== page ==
Saul Pick, a Holocaust survivor who developed the Cinerama Dome and built the first high-rise hotel on Sunset Boulevard, died of pneumonia on May 8. He was 85.
Son Mark Pick, a managing partner of Sunset-Gower Studios, remembers a man of conviction with a generous and passionate heart.
"What was most remarkable about my dad," he told The Journal, "is that, despite the unspeakable evil that he witnessed in the Holocaust and the suffering he endured, he had a true capacity not only to love, but to express that love openly. He valued life and his family, his friends and his community.
"He was passionately Zionist his entire life. He remained fiercely involved with Israel. He was a member of the Irgun, the radical pre-World War II Zionist organization, in Poland. His regional leader was Menachem Begin."
Born in Bendzin, Germany, Pick met his future wife, Mala, in a forced labor camp. They were separated when Pick was sent to Dachau. Pick lost his parents and four of his eight siblings in Auschwitz. After the war, Mala reunited with Pick. They married in Munich and immigrated to Los Angeles. Mala died in 1977.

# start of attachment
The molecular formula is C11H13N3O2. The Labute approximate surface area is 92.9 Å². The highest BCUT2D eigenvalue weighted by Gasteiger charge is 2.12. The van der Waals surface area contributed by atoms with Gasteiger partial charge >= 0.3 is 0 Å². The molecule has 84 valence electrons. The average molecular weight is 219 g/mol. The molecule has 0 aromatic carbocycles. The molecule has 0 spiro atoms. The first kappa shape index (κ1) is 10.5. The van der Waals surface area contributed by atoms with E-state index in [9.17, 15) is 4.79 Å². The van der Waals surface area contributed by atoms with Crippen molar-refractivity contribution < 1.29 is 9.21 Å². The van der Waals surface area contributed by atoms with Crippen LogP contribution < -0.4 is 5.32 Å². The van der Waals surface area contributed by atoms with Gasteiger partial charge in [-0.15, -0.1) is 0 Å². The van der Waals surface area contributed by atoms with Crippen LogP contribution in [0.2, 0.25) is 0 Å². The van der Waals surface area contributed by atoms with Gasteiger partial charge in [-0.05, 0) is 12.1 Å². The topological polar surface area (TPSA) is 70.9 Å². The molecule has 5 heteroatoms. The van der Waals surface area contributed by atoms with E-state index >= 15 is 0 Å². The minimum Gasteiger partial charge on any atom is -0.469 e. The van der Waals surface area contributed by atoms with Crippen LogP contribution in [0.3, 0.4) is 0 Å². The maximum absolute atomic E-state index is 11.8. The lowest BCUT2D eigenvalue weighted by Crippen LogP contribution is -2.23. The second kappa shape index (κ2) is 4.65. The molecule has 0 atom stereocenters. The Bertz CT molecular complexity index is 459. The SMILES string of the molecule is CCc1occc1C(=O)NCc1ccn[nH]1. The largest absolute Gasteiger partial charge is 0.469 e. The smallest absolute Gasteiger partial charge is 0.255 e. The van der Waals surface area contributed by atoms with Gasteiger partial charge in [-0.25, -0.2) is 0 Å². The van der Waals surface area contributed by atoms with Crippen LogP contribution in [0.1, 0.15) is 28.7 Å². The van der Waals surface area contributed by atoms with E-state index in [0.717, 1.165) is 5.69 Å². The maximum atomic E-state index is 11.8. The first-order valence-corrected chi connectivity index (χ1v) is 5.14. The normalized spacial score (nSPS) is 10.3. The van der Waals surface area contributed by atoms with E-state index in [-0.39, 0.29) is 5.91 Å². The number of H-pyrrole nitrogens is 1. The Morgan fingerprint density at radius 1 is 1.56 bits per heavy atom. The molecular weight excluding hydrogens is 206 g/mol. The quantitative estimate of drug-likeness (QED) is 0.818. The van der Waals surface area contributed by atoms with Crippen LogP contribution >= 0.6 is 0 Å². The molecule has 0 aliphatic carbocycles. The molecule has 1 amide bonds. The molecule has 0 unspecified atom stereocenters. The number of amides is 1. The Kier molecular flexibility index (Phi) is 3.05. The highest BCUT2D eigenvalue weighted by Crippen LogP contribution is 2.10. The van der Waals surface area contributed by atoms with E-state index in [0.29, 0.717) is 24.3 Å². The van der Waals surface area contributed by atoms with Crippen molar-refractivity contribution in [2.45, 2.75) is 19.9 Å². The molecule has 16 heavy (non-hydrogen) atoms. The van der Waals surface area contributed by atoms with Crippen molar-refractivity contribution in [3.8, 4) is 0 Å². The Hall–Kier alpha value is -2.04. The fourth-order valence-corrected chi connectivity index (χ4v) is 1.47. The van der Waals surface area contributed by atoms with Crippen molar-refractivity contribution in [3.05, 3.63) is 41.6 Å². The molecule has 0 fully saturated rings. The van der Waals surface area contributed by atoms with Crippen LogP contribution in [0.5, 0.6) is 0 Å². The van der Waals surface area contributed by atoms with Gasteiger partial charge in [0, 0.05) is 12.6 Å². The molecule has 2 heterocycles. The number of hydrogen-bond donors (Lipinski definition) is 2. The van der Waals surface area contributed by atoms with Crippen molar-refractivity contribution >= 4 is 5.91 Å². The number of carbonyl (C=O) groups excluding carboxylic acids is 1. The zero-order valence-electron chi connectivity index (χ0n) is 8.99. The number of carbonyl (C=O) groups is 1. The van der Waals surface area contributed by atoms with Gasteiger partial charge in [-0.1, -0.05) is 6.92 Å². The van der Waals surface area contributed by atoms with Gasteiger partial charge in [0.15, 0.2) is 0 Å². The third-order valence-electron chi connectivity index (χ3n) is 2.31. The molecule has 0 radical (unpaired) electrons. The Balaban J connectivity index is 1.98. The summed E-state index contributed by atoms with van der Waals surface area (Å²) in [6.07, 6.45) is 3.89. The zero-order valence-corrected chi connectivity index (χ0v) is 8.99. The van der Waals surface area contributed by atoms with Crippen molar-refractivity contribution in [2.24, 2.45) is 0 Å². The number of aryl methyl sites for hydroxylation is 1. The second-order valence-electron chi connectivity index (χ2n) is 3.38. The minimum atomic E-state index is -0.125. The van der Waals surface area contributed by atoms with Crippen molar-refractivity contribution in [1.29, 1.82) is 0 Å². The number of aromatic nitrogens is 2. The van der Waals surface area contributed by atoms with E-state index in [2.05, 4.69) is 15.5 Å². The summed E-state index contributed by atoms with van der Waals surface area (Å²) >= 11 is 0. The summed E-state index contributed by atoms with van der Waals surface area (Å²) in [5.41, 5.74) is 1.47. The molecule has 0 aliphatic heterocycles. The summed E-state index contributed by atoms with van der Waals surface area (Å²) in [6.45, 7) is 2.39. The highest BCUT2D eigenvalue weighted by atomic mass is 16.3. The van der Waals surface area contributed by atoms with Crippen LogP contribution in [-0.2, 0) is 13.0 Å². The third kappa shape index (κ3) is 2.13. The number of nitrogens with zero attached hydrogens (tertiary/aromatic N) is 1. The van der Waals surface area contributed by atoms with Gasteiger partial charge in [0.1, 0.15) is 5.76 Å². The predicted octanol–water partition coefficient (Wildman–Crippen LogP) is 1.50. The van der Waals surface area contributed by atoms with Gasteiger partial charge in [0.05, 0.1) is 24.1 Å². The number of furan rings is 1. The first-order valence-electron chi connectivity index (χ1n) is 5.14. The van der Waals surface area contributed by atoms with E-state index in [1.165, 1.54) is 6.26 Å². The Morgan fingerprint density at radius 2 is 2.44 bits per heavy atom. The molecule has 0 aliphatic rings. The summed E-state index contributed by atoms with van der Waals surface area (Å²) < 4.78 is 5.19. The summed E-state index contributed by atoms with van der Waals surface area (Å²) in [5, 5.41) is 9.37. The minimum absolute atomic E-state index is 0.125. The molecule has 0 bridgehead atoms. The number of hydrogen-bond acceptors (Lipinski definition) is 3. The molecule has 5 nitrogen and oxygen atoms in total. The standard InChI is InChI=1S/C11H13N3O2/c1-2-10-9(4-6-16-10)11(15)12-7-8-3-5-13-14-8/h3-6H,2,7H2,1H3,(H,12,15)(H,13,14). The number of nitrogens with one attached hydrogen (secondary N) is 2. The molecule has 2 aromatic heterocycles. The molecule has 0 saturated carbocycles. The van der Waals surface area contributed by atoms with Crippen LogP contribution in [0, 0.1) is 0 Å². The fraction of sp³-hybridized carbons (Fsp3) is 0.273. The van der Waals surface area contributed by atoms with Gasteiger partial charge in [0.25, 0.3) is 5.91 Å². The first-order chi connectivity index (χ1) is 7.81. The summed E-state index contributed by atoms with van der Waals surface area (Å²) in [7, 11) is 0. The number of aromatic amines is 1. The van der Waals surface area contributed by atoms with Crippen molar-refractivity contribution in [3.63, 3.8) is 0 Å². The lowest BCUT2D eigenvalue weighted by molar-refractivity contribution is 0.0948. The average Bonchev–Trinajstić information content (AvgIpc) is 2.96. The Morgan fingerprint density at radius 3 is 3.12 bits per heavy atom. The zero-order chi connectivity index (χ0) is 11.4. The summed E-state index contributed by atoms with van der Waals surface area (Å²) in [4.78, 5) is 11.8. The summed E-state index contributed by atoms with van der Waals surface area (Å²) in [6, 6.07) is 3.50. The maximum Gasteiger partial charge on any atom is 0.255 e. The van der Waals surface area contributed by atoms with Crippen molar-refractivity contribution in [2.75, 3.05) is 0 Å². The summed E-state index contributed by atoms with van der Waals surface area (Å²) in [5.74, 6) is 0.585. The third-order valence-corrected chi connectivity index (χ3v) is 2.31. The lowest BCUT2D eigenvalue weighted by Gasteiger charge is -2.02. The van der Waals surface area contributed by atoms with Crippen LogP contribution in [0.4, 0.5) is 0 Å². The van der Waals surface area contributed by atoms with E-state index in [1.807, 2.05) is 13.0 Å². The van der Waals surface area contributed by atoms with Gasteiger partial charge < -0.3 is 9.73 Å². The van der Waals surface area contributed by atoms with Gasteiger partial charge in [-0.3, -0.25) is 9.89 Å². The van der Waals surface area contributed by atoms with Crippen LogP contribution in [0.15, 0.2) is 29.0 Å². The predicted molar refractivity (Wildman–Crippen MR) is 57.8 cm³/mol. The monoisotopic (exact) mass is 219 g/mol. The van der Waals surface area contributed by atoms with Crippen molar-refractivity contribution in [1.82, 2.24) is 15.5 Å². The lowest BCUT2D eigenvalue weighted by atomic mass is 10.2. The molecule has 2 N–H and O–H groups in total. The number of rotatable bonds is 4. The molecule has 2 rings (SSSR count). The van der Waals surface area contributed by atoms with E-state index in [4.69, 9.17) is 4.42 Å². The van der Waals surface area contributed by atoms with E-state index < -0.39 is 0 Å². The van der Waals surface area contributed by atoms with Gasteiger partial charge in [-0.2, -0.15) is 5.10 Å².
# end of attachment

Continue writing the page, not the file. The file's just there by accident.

Pick segued from manufacturing aluminum doors to real estate, and had purchased the southern corners of Sunset and Vine by the late 1950s.
His passion for Israel continued unabated in America. While the Brentwood resident kept his philanthropic contributions private, he was a known supporter of Friends of Hebrew University. "Politically, he was very concerned with what's going on in Israel, and at the same time, a very passionate naturalized American citizen," his son said.
Pick contributed to Hollywood's luster with several landmark projects. As a child, Mark Pick remembers wearing a hard hat and visiting the Cinerama Dome while it was still under construction. The Dome opened in 1963 with the premiere of "It's Mad, Mad, Mad, Mad World."
The old Columbia Studios lot was in severe disrepair when Pick and partner Nick Vanoff purchased it for $6.2 million in 1976. Every major production entity -- from ABC and Warner Bros. to DreamWorks -- has since used Sunset-Gower Studios for television and film production.
Pick also kick-started the high-rise hotel craze on Sunset with Gene Autry's Hotel Continental, now the Hyatt West Hollywood.
"Everyone told him he was crazy to build a high-rise hotel on Sunset," said his son, noting the roster of hotels that have since followed. "But that's the way he was. He was a visionary."
He is survived by his wife, Karen; sons, Mark and Bernard; grandchildren, Marisa and Michael; brother, Moritz; and sister, Sala Magier. -- Michael Aushenker, Staff Writer